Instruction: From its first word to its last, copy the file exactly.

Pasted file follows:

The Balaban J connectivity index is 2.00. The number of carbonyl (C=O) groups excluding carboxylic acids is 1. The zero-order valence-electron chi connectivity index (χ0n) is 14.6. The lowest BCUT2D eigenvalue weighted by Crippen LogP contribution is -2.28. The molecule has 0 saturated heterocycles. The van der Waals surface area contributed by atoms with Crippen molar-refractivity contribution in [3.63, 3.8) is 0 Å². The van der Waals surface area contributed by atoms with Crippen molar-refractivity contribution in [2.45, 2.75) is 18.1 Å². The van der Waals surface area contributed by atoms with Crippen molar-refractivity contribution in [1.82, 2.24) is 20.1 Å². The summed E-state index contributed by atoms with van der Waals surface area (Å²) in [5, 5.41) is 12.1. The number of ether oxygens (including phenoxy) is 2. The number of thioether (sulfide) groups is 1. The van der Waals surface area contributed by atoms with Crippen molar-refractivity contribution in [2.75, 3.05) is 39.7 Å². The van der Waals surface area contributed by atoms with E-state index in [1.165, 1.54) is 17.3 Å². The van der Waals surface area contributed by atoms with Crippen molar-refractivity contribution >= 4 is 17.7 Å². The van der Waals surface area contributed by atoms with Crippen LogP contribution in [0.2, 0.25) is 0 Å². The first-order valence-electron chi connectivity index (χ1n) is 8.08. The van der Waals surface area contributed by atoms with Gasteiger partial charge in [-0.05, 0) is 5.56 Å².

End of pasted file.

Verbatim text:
The Balaban J connectivity index is 2.00. The number of carbonyl (C=O) groups excluding carboxylic acids is 1. The zero-order valence-electron chi connectivity index (χ0n) is 14.6. The lowest BCUT2D eigenvalue weighted by Crippen LogP contribution is -2.28. The molecule has 0 saturated heterocycles. The van der Waals surface area contributed by atoms with Crippen molar-refractivity contribution in [3.63, 3.8) is 0 Å². The van der Waals surface area contributed by atoms with Crippen molar-refractivity contribution in [2.45, 2.75) is 18.1 Å². The van der Waals surface area contributed by atoms with Crippen molar-refractivity contribution in [1.82, 2.24) is 20.1 Å². The summed E-state index contributed by atoms with van der Waals surface area (Å²) in [5, 5.41) is 12.1. The number of ether oxygens (including phenoxy) is 2. The number of thioether (sulfide) groups is 1. The van der Waals surface area contributed by atoms with Crippen molar-refractivity contribution in [2.75, 3.05) is 39.7 Å². The van der Waals surface area contributed by atoms with E-state index in [1.165, 1.54) is 17.3 Å². The van der Waals surface area contributed by atoms with Crippen molar-refractivity contribution >= 4 is 17.7 Å². The van der Waals surface area contributed by atoms with Crippen LogP contribution in [0.2, 0.25) is 0 Å². The first-order valence-electron chi connectivity index (χ1n) is 8.08. The van der Waals surface area contributed by atoms with Gasteiger partial charge in [-0.05, 0) is 5.56 Å².